I did find Dangerous Liaisons somewhat challenging. It reminds us that the oppression, degradation and humiliation of women has a very very long history. It shows us the depths to which humanity so often descends. It provokes deep thought and reflection about the way women continue to be treated, the double standards that are still applied today and the very important role that art plays in culture and society. 

I am glad that Queensland Ballet is a company that seeks to challenge as well as entertain. I appreciate their goal to bring ballet to those of us who live out in the regions and I hope they will continue to stage challenging works in the future.

No More Plates

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Just to be clear, we have not decided to dispense with using dinner plates but have finally come to the end of attaching Provisional Driving plates onto the car. After four years of attaching yellow learner plates, then red provisional plates and finally green provisional plates, Bec has officially come off her Ps. So no more plates on the car. Hooray!

Learning to Drive in Queensland

Once Bec turned 16, she was able to sit a written test about road rules to obtain her learners. She had to be on her learners for at least a year, log a minimum of 100 hours of driving experience, including 10 hours of night driving, and display the yellow learner plates on the car whenever she was driving.

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At this time, we were still living in a small town out west, where it takes about five minutes to drive from one side of town to the other, so it was quite a challenge to log 100 hours. Fortunately, we took regular trips to Toowoomba and an occasional trip to Brisbane, as well as one road trip down to South Australia to visit family, so she eventually accumulated the 90 hours of day driving. The night hours were a bit more difficult. We hardly went anywhere at night, so when we moved to Toowoomba, we would deliberately go for a night drive. I would check out the Toowoomba map, chart out a route that would take us all over town, and off we would go.

After a year and 100 hours were logged, Bec could sit her driving test. I was quite nervous about how she would go but fortunately she had a lovely examiner who cracked some jokes and helped her to relax. After passing the test on her first attempt, Bec then had to spend a year on a provisional license with a red P plate. At the end of that year, she had to pass an online hazards test and then it was onto the green P plates. It was supposed to be only one year on the green Ps, but of course the rules were changed and she had to do two years on the green P plates. There were some restrictions for P plate drivers, mostly about who could be in the car late at night, but this never really affected Bec.

And now finally that is all over and we are both relieved. No more shuffling plates on and off the car. So often I would go out in the morning to take Dan to Yellow Bridge- oh, have to take the plates off. Sometimes if we were all going somewhere together, Bec would ask if she could drive – oh, have to put the plates on. I am so glad that’s all finished. I think it is an excellent system for preparing young drivers. Ensuring that everybody is safe on the roads is extremely important – the road toll is bad enough as it is.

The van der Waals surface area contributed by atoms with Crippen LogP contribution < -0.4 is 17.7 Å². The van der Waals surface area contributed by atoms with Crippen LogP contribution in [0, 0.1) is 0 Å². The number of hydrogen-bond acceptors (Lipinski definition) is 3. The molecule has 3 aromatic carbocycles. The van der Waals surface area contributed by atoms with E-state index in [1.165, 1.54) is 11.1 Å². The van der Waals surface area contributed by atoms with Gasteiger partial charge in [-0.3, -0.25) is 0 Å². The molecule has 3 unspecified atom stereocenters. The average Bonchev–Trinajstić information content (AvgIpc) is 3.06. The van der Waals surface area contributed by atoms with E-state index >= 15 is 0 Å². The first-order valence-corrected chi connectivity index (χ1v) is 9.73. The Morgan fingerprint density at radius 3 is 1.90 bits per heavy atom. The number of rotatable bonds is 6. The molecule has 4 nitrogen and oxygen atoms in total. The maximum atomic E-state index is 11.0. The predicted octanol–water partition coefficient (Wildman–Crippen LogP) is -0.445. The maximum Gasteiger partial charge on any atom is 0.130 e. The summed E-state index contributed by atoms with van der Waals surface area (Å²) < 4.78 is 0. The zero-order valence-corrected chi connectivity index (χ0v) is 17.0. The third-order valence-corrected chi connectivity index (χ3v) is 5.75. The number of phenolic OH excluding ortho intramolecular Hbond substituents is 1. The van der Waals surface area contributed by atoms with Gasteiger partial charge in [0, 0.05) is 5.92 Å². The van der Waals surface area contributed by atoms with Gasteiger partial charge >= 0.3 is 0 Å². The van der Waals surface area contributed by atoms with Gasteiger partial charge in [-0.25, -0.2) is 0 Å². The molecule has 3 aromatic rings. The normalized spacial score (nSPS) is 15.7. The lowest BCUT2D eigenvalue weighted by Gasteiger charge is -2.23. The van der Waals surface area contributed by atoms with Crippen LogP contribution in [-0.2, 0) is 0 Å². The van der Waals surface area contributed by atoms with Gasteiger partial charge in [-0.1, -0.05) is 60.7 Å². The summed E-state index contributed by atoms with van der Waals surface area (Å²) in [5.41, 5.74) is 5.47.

I am also thankful that I only had one child to teach to drive.  I really feel for those parents who have three, four or more children. Teaching a teenager to drive is a very stressful job. Bec is a very responsible driver, but in those early months the brake pedal on the front passenger side didn’t seem to work at all! Funny how we push our foot to the floor, even though we know there is no brake there at all. Just habit, or panic, I guess.

People are sometimes surprised when I say that Dan will never be able to drive. I’m sure he’d love to. He loves driving the dodgems at the show and the driving games on the Wii, but that’s as close to driving a car as he’s ever going to get. He probably gets a little frustrated when he sees Bec hopping in the driver seat and he never gets to have a go.  It’s not that Dan couldn’t learn how to drive a car. I think he’d be able to steer the car quite well. He’d probably be ok driving the ute around a paddock, but not on the road.

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Dan would never pass the learners test to start with. While he knows some basic rules – red means stop, green means go – he has enough trouble crossing the road safely. Dan’s autism means that he can be very fixed in his routines and when he gets in “the zone”, he just goes. More importantly though, he lacks the ability to make those split-second decisions when the situation or routine changes or somebody else does the wrong thing. If the traffic light was green, he’d go. Regardless. Besides, having seen his driving technique on the Wii, I think it would be a lot safer for everyone if he stayed in the passenger seat!

People have suggested that driverless cars might provide an option for people with disabilities in the future. Maybe, but I don’t think I’d be willing to give them a go. I don’t fancy being in a car which drives itself. For now, Dan will just have to get used to being in the passenger seat and driving on the Wii and at the show. I’m just relieved that I can  hop in the car and not have to worry about taking the plates off. 

Good Intentions